edit: Yes, there are advantages to charging. Certain powers give bonus damage over the basic attack, or have other effects, like further movement, or ignoring AOOs if carrying a shield.

MrCab
2009-09-25, 11:28 PM
I'm going to ignore the feelin gin the back of my head that this was covered somewhere in the thread I didn't read, and say it anyway.


Semantics train!

Important difference due to powers able to cause shifts. If, for example, a monster has an attack that pushes, say, 6 squares. You could, as read, stop the movement by obtaining the slow condition in the middle of it.


The slowed status explicitely doesn't apply to being pushed, pulled, slid, or teleported.

Sir_Elderberry
2009-09-25, 11:31 PM
The DM allowed the stacking, but immediately responded by making the orcs in the fight get 40 extra HP each. And what should have been a 3 way fight, party/orcs/dragon, with option of skill checks to allow the party to team up with one side, automatically became party vs orcs+dragon.
That's not cool at all, considering that LFR mods give fixed XP and items. Your party just had to deal with a ton more problems and didn't get anything extra from it. Why did the orcs turn on you, just because the DM was mad that you hit a dragon? Once?

herrhauptmann
2009-09-25, 11:53 PM
We were chasing the orcs (it was a Myrealms adventure, Sequel to Radiant Vessel of Thesk).
The orcs were searching in teh dragon's lair or something, and we had about 2 turns of whacking orcs before the dragon arrived.

Dragon landed, hit an even mix of people with his breath, and wrecked the party ranger (I was wrong, it was a lvl 1-4 adventure, playing high.) who charged in alone.
Warlord used warlords favor. Fighter used tide of iron on the dragon, then action pointed (with warlord bonuses) with Villain's menace. And minors with Augment whetstone.
Warlock gets a 30 on diplomacy to convince the orcs to gang up on dragon with us.
The orcs take their turn and gang up on the fighter.


I'm not too upset over the fight. Even with those negatives we were dominating. I mean come on, fighter could've hit on a 1. Certain items and feats meant that the fighter got bonus damage on melee basic attacks, AOOs and Combat challenge attacks.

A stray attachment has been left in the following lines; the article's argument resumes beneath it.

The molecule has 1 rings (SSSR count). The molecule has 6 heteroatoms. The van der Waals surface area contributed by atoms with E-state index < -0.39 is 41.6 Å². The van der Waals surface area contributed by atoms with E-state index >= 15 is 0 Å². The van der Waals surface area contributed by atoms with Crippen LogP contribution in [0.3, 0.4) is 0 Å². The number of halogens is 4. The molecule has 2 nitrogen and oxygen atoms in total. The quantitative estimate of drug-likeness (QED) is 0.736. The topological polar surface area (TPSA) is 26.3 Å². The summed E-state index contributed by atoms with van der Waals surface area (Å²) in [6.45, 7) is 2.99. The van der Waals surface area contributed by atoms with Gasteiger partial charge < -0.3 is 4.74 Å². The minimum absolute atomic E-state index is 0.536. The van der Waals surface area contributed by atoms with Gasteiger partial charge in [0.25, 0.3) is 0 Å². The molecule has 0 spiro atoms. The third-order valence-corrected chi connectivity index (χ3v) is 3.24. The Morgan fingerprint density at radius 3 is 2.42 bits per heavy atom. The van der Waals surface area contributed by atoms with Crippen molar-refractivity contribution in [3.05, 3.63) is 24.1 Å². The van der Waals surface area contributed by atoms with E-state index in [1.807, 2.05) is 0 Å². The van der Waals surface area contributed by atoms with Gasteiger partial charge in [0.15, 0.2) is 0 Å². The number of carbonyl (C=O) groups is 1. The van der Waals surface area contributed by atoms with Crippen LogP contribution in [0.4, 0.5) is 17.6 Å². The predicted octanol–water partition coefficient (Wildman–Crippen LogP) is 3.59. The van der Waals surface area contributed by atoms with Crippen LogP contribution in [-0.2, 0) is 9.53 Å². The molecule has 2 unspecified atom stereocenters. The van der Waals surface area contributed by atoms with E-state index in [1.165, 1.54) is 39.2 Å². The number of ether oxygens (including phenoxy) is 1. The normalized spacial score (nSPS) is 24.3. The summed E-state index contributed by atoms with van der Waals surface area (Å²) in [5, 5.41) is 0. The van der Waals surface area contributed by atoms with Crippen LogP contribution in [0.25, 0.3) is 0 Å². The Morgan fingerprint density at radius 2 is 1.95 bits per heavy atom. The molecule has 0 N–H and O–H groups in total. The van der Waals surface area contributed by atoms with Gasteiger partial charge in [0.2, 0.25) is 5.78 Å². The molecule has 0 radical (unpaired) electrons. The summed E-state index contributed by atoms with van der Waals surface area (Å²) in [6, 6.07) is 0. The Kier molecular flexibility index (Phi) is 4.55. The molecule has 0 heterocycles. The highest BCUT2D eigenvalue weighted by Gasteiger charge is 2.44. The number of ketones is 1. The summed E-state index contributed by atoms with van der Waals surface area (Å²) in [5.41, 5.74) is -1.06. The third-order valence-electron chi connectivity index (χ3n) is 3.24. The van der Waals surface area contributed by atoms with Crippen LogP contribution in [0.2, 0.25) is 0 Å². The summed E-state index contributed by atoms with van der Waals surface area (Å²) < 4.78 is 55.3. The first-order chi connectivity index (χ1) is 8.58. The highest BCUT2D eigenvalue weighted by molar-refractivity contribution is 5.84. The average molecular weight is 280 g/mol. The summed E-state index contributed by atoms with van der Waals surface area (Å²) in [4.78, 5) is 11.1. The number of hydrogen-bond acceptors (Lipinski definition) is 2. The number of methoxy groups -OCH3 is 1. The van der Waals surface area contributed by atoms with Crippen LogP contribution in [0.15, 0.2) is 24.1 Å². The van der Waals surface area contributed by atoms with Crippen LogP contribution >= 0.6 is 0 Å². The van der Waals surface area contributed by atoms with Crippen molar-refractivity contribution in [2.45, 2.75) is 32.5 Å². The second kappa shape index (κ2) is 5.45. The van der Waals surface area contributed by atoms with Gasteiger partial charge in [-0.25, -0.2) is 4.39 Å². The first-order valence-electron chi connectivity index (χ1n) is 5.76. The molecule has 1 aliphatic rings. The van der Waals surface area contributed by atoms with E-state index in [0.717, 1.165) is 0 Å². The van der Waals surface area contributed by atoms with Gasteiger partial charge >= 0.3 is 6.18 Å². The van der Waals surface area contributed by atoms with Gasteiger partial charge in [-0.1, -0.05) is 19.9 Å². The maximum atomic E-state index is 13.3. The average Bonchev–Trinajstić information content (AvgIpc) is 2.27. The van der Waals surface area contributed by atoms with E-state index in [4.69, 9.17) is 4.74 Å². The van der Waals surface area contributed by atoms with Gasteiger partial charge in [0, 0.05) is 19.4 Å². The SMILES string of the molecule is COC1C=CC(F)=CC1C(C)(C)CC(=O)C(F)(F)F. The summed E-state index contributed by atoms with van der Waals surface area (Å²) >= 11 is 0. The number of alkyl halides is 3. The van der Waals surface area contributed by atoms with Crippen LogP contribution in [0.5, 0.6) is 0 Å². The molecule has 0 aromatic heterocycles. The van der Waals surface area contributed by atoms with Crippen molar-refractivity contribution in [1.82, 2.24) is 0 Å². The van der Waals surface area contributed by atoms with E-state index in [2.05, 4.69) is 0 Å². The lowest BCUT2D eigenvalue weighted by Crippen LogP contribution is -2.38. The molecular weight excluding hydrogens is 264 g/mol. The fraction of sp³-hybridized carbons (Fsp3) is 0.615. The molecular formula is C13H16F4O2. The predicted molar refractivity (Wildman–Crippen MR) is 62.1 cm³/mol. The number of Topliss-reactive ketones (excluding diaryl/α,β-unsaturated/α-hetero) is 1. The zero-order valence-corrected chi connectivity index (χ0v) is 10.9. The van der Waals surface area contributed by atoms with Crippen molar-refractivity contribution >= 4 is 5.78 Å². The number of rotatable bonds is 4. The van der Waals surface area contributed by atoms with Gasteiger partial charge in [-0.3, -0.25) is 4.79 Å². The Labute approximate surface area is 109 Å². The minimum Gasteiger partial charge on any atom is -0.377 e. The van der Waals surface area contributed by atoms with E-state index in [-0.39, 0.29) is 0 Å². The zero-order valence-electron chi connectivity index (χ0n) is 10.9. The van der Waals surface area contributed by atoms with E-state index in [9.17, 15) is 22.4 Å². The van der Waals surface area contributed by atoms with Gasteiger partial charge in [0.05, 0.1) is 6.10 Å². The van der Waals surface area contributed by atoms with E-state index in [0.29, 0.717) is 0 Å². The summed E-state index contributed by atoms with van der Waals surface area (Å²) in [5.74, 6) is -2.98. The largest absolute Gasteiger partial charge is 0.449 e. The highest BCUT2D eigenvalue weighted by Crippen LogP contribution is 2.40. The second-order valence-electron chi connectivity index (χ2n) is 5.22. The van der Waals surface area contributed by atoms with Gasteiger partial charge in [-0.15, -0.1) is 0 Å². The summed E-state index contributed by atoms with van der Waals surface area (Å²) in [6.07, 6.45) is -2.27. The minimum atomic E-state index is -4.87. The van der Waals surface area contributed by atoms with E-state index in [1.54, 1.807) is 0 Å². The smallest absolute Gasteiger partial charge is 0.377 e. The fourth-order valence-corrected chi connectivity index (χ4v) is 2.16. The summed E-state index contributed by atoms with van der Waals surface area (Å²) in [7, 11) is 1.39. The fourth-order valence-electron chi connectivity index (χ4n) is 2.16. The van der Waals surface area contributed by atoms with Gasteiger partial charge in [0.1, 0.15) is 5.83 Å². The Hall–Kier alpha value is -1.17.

Plus, even with the extra HP, the orcs sucked, the fighter didn't get hit often, and didn't even need to second wind until after like round 6. (dwarf, second wind as a minor)
Heck, the orbizard took out two just using at wills and a single encounter. And bloodied the other orcs.
party make up: craghammer+shield dwarf ftr4, int warlord4, darkpack warlock4, orbizard 3, ranger 2.

Sir_Elderberry
2009-09-26, 12:00 AM
Oh, alright. My bard died a few weeks ago in...well, in Radiant Vessel of Thesk, as it happens, in large part because...
I haven't read the mod, but apparently in the final encounter we should have gotten a diplomacy check to convince one of the orcs to help us. (One of our players had DMed the mod before, and the local gaming-store-guru confirmed this afterwards. I haven't read it.) The DM said that it wasn't in the mod (or "there aren't rules for it" or something) and didn't give it to us, so we had to fight extra people, got bottlenecked, and then failed to roll well at all, on anything--shout of triumph missed everyone just when it would have been most useful. In the end, most of the party fled, and my bard died.

Anyway, I thought he'd taken a written adventure that had a three-way fight and made it a lot harder, which would've been pretty uncool. But then, MYRE sucks for magic items anyway.

Mando Knight
2009-09-26, 12:21 AM
Hah. Not quite as bad as how a Paladin I played died in that module.